Friday, February 24, 2012

Amnesty raises voice against trial of Saudi protester who spoke out to the BBC

A 42-year-old Saudi who was arrested on 11 March 2011 for talking to BBC Arabic about the lack of freedoms in Saudi Arabia,  stood trial on Wednesday 22 February before the Specialized Criminal Court in Riyadh. Khaled al-Johani was the only protester who was courageous enough to speak out on the planned “Day of Rage” demonstration on 11 March 2011 in Riyadh.
 Amnesty International considers al-Johani to be a prisoner of conscience, held for peacefully exercising his right to freedom of expression and assembly. Amnesty learnt that another man is being tried at the same court on charges relating to the 11 March planned protest in Riyadh.
In the video below can be seen what Johani told his interlocutors of the BBC, that day in Riyadh:

Amnesty's Philip Luther, Interim Director of Amnesty International’s Middle East and North Africa Programme, said that  “Khaled al-Johani shouldn’t be standing trial in any court for peacefully exercising his rights to freedom of expression and assembly. The fact that he is appearing before a court that was originally established to handle terrorism-related charges only adds insult to injury. This trial is utterly unwarranted. We call on the Saudi authorities to release him and others held on similar charges immediately and unconditionally.”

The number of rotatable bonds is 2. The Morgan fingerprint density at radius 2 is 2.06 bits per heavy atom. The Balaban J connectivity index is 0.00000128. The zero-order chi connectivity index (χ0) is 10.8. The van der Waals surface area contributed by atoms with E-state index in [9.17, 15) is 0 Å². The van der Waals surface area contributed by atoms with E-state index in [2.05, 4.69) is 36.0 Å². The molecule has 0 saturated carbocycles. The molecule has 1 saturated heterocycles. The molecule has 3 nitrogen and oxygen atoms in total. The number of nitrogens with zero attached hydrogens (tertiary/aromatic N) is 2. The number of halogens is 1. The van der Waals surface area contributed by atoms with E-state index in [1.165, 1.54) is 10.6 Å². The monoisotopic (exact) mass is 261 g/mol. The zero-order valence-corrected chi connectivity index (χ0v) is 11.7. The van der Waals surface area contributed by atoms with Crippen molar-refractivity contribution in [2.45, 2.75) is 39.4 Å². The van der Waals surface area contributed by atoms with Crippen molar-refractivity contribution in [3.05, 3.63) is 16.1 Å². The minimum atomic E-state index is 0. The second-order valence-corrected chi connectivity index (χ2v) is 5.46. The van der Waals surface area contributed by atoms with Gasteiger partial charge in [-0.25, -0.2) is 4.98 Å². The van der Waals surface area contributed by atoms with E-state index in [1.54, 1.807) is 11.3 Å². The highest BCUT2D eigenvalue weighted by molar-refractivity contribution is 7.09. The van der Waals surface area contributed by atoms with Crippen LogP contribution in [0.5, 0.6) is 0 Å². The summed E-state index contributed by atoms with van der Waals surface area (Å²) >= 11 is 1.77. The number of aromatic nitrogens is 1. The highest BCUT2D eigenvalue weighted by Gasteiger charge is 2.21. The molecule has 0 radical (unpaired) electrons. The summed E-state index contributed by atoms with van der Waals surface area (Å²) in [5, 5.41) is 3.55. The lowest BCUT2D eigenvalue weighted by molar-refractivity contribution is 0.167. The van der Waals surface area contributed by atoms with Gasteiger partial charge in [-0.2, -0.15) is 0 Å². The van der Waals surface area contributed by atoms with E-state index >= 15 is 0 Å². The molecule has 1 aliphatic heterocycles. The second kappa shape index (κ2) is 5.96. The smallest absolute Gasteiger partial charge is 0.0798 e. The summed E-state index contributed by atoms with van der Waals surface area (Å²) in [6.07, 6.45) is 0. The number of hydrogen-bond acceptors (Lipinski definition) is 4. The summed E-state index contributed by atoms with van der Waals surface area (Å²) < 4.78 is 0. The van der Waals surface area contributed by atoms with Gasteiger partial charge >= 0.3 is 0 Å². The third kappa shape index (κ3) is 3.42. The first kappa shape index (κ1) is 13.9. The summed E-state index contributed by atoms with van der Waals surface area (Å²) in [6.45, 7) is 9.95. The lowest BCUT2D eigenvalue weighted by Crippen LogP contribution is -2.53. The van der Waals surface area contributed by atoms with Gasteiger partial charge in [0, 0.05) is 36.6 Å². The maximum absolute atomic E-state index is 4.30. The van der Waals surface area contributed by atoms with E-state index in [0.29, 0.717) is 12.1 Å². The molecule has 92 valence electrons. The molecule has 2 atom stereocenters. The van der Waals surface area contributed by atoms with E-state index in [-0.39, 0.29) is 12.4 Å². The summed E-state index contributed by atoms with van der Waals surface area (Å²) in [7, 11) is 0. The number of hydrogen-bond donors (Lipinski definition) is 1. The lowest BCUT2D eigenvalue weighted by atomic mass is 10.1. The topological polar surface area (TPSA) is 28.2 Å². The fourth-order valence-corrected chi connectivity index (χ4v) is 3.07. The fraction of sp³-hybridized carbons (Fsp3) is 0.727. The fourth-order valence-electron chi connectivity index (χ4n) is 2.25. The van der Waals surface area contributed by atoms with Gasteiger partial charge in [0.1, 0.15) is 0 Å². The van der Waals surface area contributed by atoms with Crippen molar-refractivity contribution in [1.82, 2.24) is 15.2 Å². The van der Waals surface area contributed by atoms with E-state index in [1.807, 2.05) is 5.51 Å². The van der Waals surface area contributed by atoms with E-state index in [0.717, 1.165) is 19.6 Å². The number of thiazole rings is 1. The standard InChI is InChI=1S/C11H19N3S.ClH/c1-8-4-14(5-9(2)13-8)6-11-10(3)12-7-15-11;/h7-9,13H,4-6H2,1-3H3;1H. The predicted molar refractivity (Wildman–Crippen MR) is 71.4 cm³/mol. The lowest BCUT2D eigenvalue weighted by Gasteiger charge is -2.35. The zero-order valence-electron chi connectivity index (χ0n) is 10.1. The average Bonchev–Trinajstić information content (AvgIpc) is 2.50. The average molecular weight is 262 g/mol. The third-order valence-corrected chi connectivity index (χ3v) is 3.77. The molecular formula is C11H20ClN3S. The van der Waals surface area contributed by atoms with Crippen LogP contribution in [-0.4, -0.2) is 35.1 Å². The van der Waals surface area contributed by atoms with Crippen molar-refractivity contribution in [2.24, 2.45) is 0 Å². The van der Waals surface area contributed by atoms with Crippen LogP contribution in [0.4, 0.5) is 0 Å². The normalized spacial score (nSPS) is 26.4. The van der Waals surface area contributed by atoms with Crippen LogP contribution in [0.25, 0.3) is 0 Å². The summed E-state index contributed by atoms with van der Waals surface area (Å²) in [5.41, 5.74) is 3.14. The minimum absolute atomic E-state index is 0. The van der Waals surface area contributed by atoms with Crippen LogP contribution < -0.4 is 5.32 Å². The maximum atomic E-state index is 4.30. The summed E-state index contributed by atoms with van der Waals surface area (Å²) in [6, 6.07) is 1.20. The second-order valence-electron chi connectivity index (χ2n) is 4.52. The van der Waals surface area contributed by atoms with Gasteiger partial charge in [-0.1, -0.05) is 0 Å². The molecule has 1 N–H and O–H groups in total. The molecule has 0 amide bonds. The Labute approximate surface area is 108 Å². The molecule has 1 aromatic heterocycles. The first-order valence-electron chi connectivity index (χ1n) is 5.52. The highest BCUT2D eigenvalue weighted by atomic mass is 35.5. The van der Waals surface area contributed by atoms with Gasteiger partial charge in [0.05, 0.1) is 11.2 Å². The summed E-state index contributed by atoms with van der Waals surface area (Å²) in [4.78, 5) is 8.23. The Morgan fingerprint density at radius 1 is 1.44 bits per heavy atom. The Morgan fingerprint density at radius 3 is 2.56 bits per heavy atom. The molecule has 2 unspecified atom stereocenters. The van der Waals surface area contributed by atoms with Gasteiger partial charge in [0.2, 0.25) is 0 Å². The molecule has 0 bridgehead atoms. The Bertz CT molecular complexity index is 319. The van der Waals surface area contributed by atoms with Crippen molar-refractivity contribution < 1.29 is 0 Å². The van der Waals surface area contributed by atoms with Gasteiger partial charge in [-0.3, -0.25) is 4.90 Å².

At his trial the General Prosecutor read out the list of charges against him, which included his support of demonstrations, his presence at the location of a demonstration; and his communications with the foreign media in a manner that harmed the reputation of the Kingdom of Saudi Arabia.
Since his arrest, sal-Johhani has not been represented by a lawyer, including in Wednesday's session. However, the judge said al-Johani may appoint a lawyer of his own choice within a week.
Khaled al-Johani, a teacher, has five children whose ages range between six months - a baby born while he was in detention – and 12 years old.

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